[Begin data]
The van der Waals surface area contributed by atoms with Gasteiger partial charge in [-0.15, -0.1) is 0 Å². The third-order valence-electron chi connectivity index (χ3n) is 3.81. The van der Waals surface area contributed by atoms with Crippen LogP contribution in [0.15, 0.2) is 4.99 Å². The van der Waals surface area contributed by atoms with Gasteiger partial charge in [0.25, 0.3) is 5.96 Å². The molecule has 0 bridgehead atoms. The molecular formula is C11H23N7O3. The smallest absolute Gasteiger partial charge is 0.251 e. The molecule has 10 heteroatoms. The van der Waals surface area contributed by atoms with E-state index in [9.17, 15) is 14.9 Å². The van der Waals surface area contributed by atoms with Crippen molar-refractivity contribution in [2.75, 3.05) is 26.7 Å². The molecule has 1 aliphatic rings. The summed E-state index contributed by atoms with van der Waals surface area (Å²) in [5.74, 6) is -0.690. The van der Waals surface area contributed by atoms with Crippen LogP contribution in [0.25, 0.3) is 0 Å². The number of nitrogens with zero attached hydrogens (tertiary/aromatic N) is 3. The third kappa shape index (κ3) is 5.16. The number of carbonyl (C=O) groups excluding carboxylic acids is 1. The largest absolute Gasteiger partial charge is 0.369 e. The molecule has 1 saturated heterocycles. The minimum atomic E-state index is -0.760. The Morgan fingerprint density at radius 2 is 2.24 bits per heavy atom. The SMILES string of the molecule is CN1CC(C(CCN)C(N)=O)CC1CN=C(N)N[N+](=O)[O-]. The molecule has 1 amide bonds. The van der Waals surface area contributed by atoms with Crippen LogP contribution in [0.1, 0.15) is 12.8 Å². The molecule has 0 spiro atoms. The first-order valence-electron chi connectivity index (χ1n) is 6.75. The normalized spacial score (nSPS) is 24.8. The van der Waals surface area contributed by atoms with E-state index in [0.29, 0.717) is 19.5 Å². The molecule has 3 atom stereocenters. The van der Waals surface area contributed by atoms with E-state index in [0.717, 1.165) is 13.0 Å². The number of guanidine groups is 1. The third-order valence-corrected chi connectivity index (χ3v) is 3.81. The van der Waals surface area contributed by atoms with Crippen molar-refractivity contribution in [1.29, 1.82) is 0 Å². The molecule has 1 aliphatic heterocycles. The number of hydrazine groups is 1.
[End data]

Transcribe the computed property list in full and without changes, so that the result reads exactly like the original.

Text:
The van der Waals surface area contributed by atoms with Gasteiger partial charge in [-0.15, -0.1) is 0 Å². The third-order valence-electron chi connectivity index (χ3n) is 3.81. The van der Waals surface area contributed by atoms with Crippen LogP contribution in [0.15, 0.2) is 4.99 Å². The van der Waals surface area contributed by atoms with Gasteiger partial charge in [0.25, 0.3) is 5.96 Å². The molecule has 0 bridgehead atoms. The molecular formula is C11H23N7O3. The smallest absolute Gasteiger partial charge is 0.251 e. The molecule has 10 heteroatoms. The van der Waals surface area contributed by atoms with E-state index in [9.17, 15) is 14.9 Å². The van der Waals surface area contributed by atoms with Crippen molar-refractivity contribution in [2.75, 3.05) is 26.7 Å². The molecule has 1 aliphatic rings. The summed E-state index contributed by atoms with van der Waals surface area (Å²) in [5.74, 6) is -0.690. The van der Waals surface area contributed by atoms with Crippen LogP contribution in [0.25, 0.3) is 0 Å². The number of nitrogens with zero attached hydrogens (tertiary/aromatic N) is 3. The third kappa shape index (κ3) is 5.16. The number of carbonyl (C=O) groups excluding carboxylic acids is 1. The largest absolute Gasteiger partial charge is 0.369 e. The molecule has 1 saturated heterocycles. The minimum atomic E-state index is -0.760. The Morgan fingerprint density at radius 2 is 2.24 bits per heavy atom. The SMILES string of the molecule is CN1CC(C(CCN)C(N)=O)CC1CN=C(N)N[N+](=O)[O-]. The molecule has 1 amide bonds. The van der Waals surface area contributed by atoms with Crippen LogP contribution in [0.1, 0.15) is 12.8 Å². The molecule has 0 spiro atoms. The first-order valence-electron chi connectivity index (χ1n) is 6.75. The normalized spacial score (nSPS) is 24.8. The van der Waals surface area contributed by atoms with E-state index in [0.29, 0.717) is 19.5 Å². The molecule has 3 atom stereocenters. The van der Waals surface area contributed by atoms with E-state index in [0.717, 1.165) is 13.0 Å². The number of guanidine groups is 1. The third-order valence-corrected chi connectivity index (χ3v) is 3.81. The van der Waals surface area contributed by atoms with Crippen molar-refractivity contribution in [1.29, 1.82) is 0 Å². The molecule has 1 aliphatic heterocycles. The number of hydrazine groups is 1.